This is unlikely to shock you, but when I had a baby, everything changed. My priorities, my sleeping habits and how I spent my time. The first few months were a haze of sitting in a chair, pacing the floor, the streets, and spending 89% of my time in a red dressing gown that should have been replaced three years earlier. Pre baby, I lived a life of spontaneity, I never planned too far ahead and enjoyed being flexible and open to opportunities. I worked for myself as an actor, coach, speaker and writer and always had more than enough work. Plus I seemed to have enough time to fiddle around with graphics, watch endless You Tube videos and potter around shops.
Now my baby pal is here and likes to spend his time poking his head in the washing machine and putting cucumber up his nose and exhaling, I have to be strategic and time efficient. While motherhood has brought out a new maze of ‘fine lines’, a distinct lack of core strength and an occasional inability to remember people’s names, on a more positive note I now have a lioness quality. When it comes to my work I’m just not that scared anymore. I am laser focused, I know what I want and I know what my version of success looks like.
When maternity leave is coming to an end, all the questions follow… Do I go back to work? Do I go part time? Should I be freelance? How shall I figure out childcare? These questions are then frequently followed by a quiet voice that says “Or shall I start my own business?”
As a coach, I help mums to do the same and create their version of this. Invariably, this involves providing support as she transitions into a new business. When maternity leave is coming to an end, all the questions follow… Do I go back to work? Do I go part time? Should I be freelance? How shall I figure out childcare? It can be all consuming. Frequently, it isn’t long before a quiet voice says “Or shall I start my own business?” This is promptly followed by a combination of, “But I have no idea how to do it and I’m not sure it will work” or “Is now really the right time to be starting a business, I don’t know if I have enough money, time, energy?” Or comments from family members when and ideas is suggest such as, “Don’t be so ridiculous, starting a business is very stressful” or “How will you do that with the kids, that sounds risky.”
Sometimes external noise can play havoc with an action plan and we don’t move forward. Instead we convince ourselves we should wait. Maybe until the kids go to school, or until the baby sleeps through the night. The list goes on, and in short, there really isn’t a perfect time. Instead you should start planning, exploring and brainstorming now, and here’s how…
Top 5 tips on starting a biz
1. Get clear on the idea… The more specific you can be in the beginning, the quicker you will be able to get the answers you need to take you to the next stage. Don’t worry about knowing every single answer, learn as you go. Brainstorming will be your best friend. Ask yourself the basics in the beginning. Who is your target audience? How will you make money? What do you want to want to achieve from the business? Why are you drawn to your idea? What help do you need? I don’t have endless excess hours so I have figured there is someone who has found the answer already. You could have queries around cash flow, renting retail space, figuring out what to charge- so finding someone who has experience or knowledge to break down the process will be very useful.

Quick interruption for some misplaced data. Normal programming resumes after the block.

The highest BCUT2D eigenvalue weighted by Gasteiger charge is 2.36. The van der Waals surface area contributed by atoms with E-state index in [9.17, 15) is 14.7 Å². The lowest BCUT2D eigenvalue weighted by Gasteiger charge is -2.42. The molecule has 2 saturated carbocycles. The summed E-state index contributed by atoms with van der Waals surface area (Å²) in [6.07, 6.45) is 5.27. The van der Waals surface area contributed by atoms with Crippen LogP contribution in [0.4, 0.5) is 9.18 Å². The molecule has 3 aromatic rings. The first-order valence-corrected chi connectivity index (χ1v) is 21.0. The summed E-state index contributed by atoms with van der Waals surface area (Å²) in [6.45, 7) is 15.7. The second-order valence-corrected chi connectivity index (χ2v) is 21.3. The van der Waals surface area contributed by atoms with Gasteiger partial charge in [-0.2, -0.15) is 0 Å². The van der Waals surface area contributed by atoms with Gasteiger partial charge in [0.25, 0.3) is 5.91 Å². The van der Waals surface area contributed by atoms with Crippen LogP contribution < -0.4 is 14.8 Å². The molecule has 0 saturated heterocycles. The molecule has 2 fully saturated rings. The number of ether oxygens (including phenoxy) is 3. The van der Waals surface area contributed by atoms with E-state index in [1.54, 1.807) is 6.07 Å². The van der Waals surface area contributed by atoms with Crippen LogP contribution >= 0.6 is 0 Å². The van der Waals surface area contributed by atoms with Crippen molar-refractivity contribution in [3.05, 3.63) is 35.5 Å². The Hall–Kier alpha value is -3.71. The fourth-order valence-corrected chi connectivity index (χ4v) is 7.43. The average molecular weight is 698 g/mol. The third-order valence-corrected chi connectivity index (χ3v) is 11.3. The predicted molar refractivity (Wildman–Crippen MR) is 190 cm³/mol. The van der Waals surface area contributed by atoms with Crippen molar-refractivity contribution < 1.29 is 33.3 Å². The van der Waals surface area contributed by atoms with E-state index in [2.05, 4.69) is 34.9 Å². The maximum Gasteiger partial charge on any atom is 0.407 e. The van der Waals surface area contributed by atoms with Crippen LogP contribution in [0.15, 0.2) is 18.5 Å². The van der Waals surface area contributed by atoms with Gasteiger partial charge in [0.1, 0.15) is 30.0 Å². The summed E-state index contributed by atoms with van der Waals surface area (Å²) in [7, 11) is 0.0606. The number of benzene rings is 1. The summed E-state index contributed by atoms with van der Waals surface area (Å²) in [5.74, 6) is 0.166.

2. Start to schedule time… Parenthood can be all consuming and although I now feel like I could write a GSCE syllabus on multi tasking – I know I am more focused when I am child free and have a clear headspace and work area. Even if you start with an hour a week, you know it will be your time to work on your business and it is non negotiable. Family life will always ‘swing ball’ crazy challenges so planning ahead will accelerate your progress.
3. Get help… Tip number one covers the external help but what about in your life? What would make things easier for you? A cleaner? An online grocery shop? (Both are crucial for me) What could you delegate or politely say no to? What could you remove from your to do list? Exploring a new business idea will require time and energy but is completely possible, you just have to make time for it by perhaps nudging some stuff out the way.
4. Connect with others and get accountable… The mama world of Instagram is extremely friendly and supportive. I have learnt so much at networking events and by reading blogs featuring interviews with inspiring women. There are plenty of women who are looking to collaborate, reciprocate and share value, so reach out and ask smart, strategic questions, even if it feels scary. Getting an accountability partner can be hugely beneficial; it can simply be a ten minute Skype chat where you share what you are working on or a focus group that offers you a space to test your idea. Either way, a regular check in will help you to keep on track.
5. Set yourself mini goals… The launch of your business may be a year from now, but how can you optimise the time between now and then? Create a timeline for yourself that states miniature deadlines so you can tick off as you go. This will keep your momentum flowing and your work focused. Whenever you can, write your ideas down, rather than letting them linger in your head.
Finally, just keep moving forward and asking yourself open questions to get unstuck. Why am I procrastinating? What do I want to achieve? How can relieve the situation quickly? Who do I know who has the answer? I look forward to reading about you and your business in the near future.